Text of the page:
We considered that in the context of a direct mailing, an envelope formed part of the marketing communication. Therefore, the recipient needed to be made aware prior to opening it that it contained marketing material.
The CAP Code required advertisers to ensure that their marketing communications were obviously identifiable as such. They should be designed and presented in a way that made it clear they were advertising material.
Whilst we noted that the envelope featured Healden Grove’s company name and return address, we considered that this was insufficient to make clear to the recipient that the direct mailing was a marketing communication prior to opening it. We therefore concluded that the ad breached the Code.
On this point the ad breached CAP Code (Edition 12) rule 2.1 2.1 Marketing communications must be obviously identifiable as such. (Recognition of marketing communications).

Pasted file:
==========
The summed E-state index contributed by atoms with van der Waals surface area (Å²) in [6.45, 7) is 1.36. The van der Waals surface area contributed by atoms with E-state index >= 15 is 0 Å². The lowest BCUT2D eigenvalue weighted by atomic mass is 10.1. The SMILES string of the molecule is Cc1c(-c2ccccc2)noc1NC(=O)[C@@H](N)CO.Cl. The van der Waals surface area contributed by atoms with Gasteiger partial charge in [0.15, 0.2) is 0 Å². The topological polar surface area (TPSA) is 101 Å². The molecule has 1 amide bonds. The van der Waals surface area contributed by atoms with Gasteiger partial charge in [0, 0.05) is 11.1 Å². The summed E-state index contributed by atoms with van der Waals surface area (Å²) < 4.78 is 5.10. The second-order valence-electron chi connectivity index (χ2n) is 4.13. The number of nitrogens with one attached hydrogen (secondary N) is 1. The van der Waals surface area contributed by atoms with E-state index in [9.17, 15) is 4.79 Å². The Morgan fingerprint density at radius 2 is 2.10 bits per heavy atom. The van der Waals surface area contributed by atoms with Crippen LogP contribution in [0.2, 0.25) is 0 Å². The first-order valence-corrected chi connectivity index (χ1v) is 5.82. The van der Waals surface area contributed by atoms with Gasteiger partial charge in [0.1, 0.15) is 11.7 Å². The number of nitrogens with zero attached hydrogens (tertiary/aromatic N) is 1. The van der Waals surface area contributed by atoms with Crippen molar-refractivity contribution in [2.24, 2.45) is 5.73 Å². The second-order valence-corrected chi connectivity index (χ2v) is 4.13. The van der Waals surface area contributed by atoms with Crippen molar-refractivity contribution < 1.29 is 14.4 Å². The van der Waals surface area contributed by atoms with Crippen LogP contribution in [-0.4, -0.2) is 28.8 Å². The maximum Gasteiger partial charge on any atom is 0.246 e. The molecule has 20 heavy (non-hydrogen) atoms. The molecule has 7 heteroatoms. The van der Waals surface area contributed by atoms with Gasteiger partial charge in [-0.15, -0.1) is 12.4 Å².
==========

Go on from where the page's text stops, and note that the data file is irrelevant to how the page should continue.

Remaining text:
We considered that consumers would interpret that the claim “Providing Solutions for Professionals SINCE 1991” would mean that Healden Grove had been trading continuously since 1991.
We understood that the claim was based on Healden Grove inheriting the reputation and trading history of an earlier incarnation of the same company and continued to use the same brand name (Healden Grove), which was initially created as a partnership in 1991. We considered that this was acceptable provided it could be supported with robust documentary evidence.